The PEOPLE, Plaintiff and Respondent, v. Eldred J. MAKABALI, Defendant and Appellant.
Eldred J. Makabali appeals after he pled no contest to one count of lewd conduct with a child (Pen.Code, § 288, subd. (a)) and was sentenced to three years in prison. He contends an attorney specifically appointed to investigate possible ineffective assistance by appellant's trial counsel was himself ineffective because he refused to file a motion to withdraw the plea. Consequently, he asks that we remand this case to the trial court to permit him to file a motion to withdraw his plea. We conclude the “conflict” attorney acted properly, and therefore affirm the judgment.
The facts of the offense are not relevant to the issues raised on appeal. Suffice it to say appellant lewdly fondled his daughter's 11–year–old friend when she was visiting his home.
Appellant was charged with lewd conduct with a child, sexual battery, and rape by foreign object. (Pen.Code, §§ 288, subd. (a), 243.4, subd. (a), 289, subd. (a).) Pursuant to a plea bargain, he pled no contest to the lewd conduct charge, with a maximum possible sentence of three years. The district attorney dismissed the remaining charges.
On March 5, 1992, while appellant was awaiting sentencing, he appeared in court with his counsel, Mr. Chazin. At that appearance, Mr. Chazin informed the court appellant wanted to withdraw his plea. According to Mr. Chazin, appellant wanted to withdraw his plea because he believed “he wasn't informed of the immigration consequences as a result of his plea and that I didn't inform him of such consequences․ [O]f course, I'm quite adamant that I had informed him of it and the fact and conditions in the plea form․ He is saying that I didn't inform him of the consequences. I'm saying I did.” Consequently, at Mr. Chazin's request, the court declared a conflict and appointed separate counsel to investigate appellant's ineffective assistance claim.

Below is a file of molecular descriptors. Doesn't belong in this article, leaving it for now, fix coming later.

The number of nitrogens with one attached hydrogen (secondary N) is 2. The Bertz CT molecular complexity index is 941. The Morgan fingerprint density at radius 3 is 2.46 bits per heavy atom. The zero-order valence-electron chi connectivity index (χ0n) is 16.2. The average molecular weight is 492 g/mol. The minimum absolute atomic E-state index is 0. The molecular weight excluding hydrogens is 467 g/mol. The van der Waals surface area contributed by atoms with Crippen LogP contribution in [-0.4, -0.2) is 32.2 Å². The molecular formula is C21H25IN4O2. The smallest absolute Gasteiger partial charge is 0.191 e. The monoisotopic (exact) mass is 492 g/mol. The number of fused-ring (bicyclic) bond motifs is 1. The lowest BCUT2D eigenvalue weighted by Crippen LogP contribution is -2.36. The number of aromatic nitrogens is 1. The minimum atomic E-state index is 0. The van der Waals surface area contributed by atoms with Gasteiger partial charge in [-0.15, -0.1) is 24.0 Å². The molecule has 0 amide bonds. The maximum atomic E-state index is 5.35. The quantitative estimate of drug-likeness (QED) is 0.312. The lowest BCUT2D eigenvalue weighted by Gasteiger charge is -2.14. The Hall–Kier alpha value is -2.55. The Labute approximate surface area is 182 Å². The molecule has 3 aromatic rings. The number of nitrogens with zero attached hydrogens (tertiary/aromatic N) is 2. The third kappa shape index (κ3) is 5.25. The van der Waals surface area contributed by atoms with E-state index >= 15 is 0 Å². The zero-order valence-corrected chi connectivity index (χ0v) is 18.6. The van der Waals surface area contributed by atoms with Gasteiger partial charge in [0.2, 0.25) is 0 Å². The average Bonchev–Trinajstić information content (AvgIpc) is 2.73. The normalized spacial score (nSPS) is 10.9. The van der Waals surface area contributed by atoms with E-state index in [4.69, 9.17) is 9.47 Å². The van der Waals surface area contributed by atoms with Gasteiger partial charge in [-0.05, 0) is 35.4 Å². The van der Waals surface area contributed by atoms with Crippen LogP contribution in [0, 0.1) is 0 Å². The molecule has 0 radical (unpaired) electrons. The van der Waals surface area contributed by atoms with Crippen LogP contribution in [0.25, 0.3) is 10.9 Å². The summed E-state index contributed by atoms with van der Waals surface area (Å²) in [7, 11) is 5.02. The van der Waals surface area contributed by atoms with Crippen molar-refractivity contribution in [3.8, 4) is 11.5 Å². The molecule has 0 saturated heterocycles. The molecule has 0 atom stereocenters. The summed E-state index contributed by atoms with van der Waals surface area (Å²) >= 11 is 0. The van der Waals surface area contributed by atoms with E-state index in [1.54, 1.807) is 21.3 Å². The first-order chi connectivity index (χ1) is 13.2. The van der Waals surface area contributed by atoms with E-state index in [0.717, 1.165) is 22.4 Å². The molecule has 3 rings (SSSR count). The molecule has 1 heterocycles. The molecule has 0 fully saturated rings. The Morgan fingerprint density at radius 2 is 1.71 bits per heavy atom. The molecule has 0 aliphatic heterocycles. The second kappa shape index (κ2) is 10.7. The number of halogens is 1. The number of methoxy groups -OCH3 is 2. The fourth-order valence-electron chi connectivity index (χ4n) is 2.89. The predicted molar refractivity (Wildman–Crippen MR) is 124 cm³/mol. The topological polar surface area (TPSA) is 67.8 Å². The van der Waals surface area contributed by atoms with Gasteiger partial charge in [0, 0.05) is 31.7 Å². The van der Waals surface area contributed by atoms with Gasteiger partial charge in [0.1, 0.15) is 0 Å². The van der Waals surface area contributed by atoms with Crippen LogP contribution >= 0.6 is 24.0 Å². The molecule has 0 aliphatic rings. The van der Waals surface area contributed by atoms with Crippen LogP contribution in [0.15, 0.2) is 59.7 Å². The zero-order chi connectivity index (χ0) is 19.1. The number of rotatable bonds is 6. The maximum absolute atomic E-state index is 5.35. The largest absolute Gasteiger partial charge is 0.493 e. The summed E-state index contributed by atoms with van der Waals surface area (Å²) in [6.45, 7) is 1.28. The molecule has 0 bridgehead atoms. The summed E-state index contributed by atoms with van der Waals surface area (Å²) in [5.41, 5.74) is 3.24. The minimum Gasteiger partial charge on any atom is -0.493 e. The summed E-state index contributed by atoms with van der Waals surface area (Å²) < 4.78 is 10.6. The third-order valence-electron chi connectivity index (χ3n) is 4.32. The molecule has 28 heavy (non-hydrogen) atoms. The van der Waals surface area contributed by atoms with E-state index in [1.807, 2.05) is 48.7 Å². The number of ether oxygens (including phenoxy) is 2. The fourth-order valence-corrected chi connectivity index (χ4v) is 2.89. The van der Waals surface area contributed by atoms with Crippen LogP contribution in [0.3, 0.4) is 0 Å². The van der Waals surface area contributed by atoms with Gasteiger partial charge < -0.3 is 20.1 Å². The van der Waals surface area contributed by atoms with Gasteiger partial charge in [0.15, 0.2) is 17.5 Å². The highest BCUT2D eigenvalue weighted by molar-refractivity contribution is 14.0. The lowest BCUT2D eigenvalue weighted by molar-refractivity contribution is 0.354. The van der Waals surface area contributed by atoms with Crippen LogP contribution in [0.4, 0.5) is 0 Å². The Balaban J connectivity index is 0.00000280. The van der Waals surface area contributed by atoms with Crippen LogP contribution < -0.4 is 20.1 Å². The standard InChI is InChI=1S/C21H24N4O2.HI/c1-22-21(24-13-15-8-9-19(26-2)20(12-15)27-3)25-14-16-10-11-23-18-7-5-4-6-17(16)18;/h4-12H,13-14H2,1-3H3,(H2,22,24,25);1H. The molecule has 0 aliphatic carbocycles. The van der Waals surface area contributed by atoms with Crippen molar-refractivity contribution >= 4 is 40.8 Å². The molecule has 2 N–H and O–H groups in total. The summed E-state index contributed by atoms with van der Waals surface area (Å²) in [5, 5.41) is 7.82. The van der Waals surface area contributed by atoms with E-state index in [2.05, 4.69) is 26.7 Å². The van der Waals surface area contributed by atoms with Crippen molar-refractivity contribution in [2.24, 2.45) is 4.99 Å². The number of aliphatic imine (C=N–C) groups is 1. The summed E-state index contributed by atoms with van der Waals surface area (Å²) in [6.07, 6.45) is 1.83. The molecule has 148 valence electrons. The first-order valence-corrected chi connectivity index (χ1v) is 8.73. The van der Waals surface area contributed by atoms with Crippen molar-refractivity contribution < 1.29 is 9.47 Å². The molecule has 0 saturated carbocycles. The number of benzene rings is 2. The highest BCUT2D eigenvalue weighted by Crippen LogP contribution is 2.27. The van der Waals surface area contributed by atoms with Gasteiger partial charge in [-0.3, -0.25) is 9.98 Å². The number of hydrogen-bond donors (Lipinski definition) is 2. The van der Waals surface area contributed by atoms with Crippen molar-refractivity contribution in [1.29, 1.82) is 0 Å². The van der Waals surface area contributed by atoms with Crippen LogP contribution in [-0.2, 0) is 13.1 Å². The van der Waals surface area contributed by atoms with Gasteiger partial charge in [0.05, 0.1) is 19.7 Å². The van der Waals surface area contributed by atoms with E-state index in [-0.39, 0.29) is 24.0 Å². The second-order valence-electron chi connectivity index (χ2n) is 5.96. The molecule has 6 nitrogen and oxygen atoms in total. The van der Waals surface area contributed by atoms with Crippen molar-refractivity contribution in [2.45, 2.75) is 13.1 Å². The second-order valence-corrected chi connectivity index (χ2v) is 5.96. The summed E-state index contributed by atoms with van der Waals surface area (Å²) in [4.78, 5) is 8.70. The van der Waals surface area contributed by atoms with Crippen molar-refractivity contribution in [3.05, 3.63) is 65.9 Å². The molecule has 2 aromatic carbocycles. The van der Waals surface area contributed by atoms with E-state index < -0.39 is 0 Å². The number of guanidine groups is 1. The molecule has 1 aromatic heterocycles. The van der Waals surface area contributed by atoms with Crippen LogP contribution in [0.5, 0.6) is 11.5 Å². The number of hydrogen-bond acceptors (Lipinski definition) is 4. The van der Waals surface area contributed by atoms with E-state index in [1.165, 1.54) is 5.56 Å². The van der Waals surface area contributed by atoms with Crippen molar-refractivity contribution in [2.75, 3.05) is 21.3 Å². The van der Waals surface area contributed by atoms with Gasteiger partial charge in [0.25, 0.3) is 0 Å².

The court ordered appellant's conflict counsel—Mr. Besneatte—to file a motion to withdraw the plea by March 23, 1992. However, Mr. Besneatte did not file such a motion, explaining at an April 2 hearing that he did not feel “there [was] a sufficient basis to present a motion.” He stated: “I have not been able to find or develop any authority based on my discussion with [appellant] and without an opportunity to further talk to Mr. Chazin about the representations [1 ] I have nothing ] that would allow me to present a viable motion.” (Emphasis added.)
The court noted there had been sufficient time for Mr. Besneatte to talk with Mr. Chazin and went on to hear from the victim and her family. The court then suspended proceedings until the department of corrections completed a Penal Code section 1203.03 diagnostic study. The court “specifically [left] open to defense counsel the right to raise the issue of inadequate counsel at any time before sentencing.”
Neither appellant nor his counsel raised the inadequate assistance issue after the April 2 hearing. Appellant was sentenced on July 14, 1992, and was represented by Mr. Chazin at that hearing.
Following sentencing, appellant filed the instant appeal; his request for a certificate of probable cause was denied.
DISCUSSIONA. Motion to Withdraw the Plea.
Appellant contends we must remand the case to the trial court to permit him to file a motion to withdraw his plea because Mr. Besneatte was required to do so upon his request. Appellant may raise this issue on an appeal following a nolo contendere plea, even in the absence of a certificate of probable cause. (People v. Osorio (1987) 194 Cal.App.3d 183, 187, 239 Cal.Rptr. 333.)